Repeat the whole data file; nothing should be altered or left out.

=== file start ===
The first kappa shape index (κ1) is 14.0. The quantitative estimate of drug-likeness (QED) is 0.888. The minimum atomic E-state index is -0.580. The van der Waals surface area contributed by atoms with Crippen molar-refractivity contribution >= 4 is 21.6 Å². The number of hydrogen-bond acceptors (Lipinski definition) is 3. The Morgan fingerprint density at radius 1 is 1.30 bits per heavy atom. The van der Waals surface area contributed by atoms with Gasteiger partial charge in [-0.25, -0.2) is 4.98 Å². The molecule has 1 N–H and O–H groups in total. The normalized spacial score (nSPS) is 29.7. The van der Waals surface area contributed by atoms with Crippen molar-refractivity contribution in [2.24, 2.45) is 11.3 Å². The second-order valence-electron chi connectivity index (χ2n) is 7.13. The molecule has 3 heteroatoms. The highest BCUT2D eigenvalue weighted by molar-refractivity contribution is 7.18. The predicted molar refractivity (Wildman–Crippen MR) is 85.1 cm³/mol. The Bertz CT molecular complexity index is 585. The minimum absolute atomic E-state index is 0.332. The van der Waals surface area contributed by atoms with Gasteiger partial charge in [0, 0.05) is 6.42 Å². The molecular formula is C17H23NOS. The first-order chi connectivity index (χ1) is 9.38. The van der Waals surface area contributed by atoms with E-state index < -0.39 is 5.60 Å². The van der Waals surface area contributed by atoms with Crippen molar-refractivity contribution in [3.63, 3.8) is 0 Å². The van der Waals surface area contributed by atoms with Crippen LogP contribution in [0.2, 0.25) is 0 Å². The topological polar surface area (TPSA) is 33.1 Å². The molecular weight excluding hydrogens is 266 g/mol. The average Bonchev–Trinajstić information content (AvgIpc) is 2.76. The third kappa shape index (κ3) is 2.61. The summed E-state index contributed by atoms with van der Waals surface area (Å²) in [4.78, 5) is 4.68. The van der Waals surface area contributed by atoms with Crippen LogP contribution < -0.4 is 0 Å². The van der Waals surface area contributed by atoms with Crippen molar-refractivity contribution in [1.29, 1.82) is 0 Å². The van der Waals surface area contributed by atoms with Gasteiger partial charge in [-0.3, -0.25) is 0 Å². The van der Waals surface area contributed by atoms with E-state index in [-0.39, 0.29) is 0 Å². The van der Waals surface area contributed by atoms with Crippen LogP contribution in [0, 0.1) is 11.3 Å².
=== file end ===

The first kappa shape index (κ1) is 14.0. The quantitative estimate of drug-likeness (QED) is 0.888. The minimum atomic E-state index is -0.580. The van der Waals surface area contributed by atoms with Crippen molar-refractivity contribution >= 4 is 21.6 Å². The number of hydrogen-bond acceptors (Lipinski definition) is 3. The Morgan fingerprint density at radius 1 is 1.30 bits per heavy atom. The van der Waals surface area contributed by atoms with Gasteiger partial charge in [-0.25, -0.2) is 4.98 Å². The molecule has 1 N–H and O–H groups in total. The normalized spacial score (nSPS) is 29.7. The van der Waals surface area contributed by atoms with Crippen molar-refractivity contribution in [2.24, 2.45) is 11.3 Å². The second-order valence-electron chi connectivity index (χ2n) is 7.13. The molecule has 3 heteroatoms. The highest BCUT2D eigenvalue weighted by molar-refractivity contribution is 7.18. The predicted molar refractivity (Wildman–Crippen MR) is 85.1 cm³/mol. The Bertz CT molecular complexity index is 585. The minimum absolute atomic E-state index is 0.332. The van der Waals surface area contributed by atoms with Gasteiger partial charge in [0, 0.05) is 6.42 Å². The molecular formula is C17H23NOS. The first-order chi connectivity index (χ1) is 9.38. The van der Waals surface area contributed by atoms with E-state index < -0.39 is 5.60 Å². The van der Waals surface area contributed by atoms with Crippen molar-refractivity contribution in [3.63, 3.8) is 0 Å². The van der Waals surface area contributed by atoms with Crippen LogP contribution in [0.2, 0.25) is 0 Å². The topological polar surface area (TPSA) is 33.1 Å². The molecular weight excluding hydrogens is 266 g/mol. The average Bonchev–Trinajstić information content (AvgIpc) is 2.76. The third kappa shape index (κ3) is 2.61. The summed E-state index contributed by atoms with van der Waals surface area (Å²) in [4.78, 5) is 4.68. The van der Waals surface area contributed by atoms with Crippen LogP contribution < -0.4 is 0 Å². The van der Waals surface area contributed by atoms with Crippen molar-refractivity contribution in [1.29, 1.82) is 0 Å². The van der Waals surface area contributed by atoms with Gasteiger partial charge in [-0.3, -0.25) is 0 Å². The van der Waals surface area contributed by atoms with E-state index in [-0.39, 0.29) is 0 Å². The van der Waals surface area contributed by atoms with Crippen LogP contribution in [0, 0.1) is 11.3 Å².